You may wonder why it wasn’t the Wildrose Party, ideologically closer to what the majority of Albertans believe in, that won the 2015 election, and the answer is quite straightforward: being a party of former PCs, they were considered too close to the elite and establishment, whereas the NDP had never been anywhere near the levers of power.
Don’t take my word for it. It was none other than Wildrose leader Danielle Smith who sealed her party’s fate and confirmed people’s worst suspicions when she took a good chunk of her party and crossed the floor to sit with the governing PCs. The prodigal sons and daughters had returned home to the PC elite.
Albertans felt a burning desire for change. They wanted not only change, but a revolution. They wanted the PCs tarred and feathered and driven out of town. With the Wildrose Party having taken itself out of the equation, this left only one option for those who were serious about hanging all the PC elitists from the gallows: the NDP.
In this ongoing revolution by ordinary folks, Albertans were clearly the first to pull it off, and that a left-leaning party profited from it was nothing but coincidence (and due to a serious lack of options).
In America, too, the left could have easily become the beneficiary if the Democrats had put up Bernie Sanders, rather than the corrupt elitist Hillary Clinton. Recent analyses have shown that Mr. Sanders would have been Americans’ first choice, followed by Donald Trump, and Mrs. Clinton coming in a distant third. But once the Democrats had eliminated Mr. Sanders – and, yes, the Democratic primary process was rigged in Mrs. Clinton’s favour from day one – Mr. Trump moved to first place and, obviously, carried the day.
Thus, Democrats have no one and nothing else to blame but themselves – Mrs. Clinton did not lose because of sexism, nor did Mr. Trump win because so many Americans are allegedly racists. No, the election produced the result it did because the Democrats had decided that Americans were not allowed to vote for Mr. Sanders.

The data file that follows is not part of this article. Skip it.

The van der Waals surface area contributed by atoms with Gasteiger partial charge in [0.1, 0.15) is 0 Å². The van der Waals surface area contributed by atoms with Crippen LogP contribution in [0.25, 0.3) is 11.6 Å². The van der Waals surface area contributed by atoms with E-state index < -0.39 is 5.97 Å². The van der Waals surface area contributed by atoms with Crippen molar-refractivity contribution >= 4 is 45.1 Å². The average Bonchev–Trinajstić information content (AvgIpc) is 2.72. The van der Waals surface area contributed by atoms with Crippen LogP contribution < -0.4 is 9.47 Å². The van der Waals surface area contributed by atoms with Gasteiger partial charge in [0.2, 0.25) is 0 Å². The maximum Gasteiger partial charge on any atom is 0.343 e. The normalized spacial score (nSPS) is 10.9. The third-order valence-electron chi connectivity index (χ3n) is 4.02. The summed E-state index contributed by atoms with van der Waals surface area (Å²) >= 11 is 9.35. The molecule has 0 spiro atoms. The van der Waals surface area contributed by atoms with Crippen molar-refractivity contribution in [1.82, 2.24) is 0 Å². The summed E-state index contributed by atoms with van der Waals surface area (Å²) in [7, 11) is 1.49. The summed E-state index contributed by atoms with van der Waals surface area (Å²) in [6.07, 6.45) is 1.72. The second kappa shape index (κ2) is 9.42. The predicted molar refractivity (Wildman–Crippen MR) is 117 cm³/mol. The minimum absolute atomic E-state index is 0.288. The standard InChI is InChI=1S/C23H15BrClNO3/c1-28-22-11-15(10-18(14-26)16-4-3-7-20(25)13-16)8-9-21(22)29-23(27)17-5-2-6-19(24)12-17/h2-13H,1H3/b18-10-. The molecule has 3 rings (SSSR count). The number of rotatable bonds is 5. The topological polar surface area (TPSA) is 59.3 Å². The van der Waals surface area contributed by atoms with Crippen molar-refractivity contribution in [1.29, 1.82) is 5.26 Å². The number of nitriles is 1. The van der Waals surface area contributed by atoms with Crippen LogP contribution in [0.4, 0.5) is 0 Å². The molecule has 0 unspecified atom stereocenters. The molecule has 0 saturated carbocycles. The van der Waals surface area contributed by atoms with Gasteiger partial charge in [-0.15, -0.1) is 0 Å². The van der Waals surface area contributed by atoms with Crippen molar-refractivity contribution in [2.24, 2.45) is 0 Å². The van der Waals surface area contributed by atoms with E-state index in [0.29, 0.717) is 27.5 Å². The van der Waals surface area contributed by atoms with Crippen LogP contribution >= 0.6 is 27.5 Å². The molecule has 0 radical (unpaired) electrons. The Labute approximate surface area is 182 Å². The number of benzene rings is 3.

By the same token, if Ms. Smith in Alberta hadn’t been impatient and decided that she couldn’t wait any longer to move up the chain of government power, she’d be premier today. But when she and most of the Wildrose MLAs (members of the Legislative Assembly) became traitors to the Official Opposition, and gave the middle finger to all those who had voted for them in 2012, as well as to democracy as such, it was the end not only of her party, but of the PC dynasty as well.
For that was the moment when Albertans said to themselves that they needed to toss those bastards out, even if it meant electing a left-wing party for the first time in Alberta’s history.
It’s simple, really: when you’re hungry or have a craving, you make an omelette with the number of eggs and ingredients that are readily available to you. This is why Mr. Trump won, because he was the ingredient of the day, and this is why UKIP won the Brexit referendum in Britain earlier this year. And this is also why, the Front National in France stands more than a good chance of winning the 2017 election in France.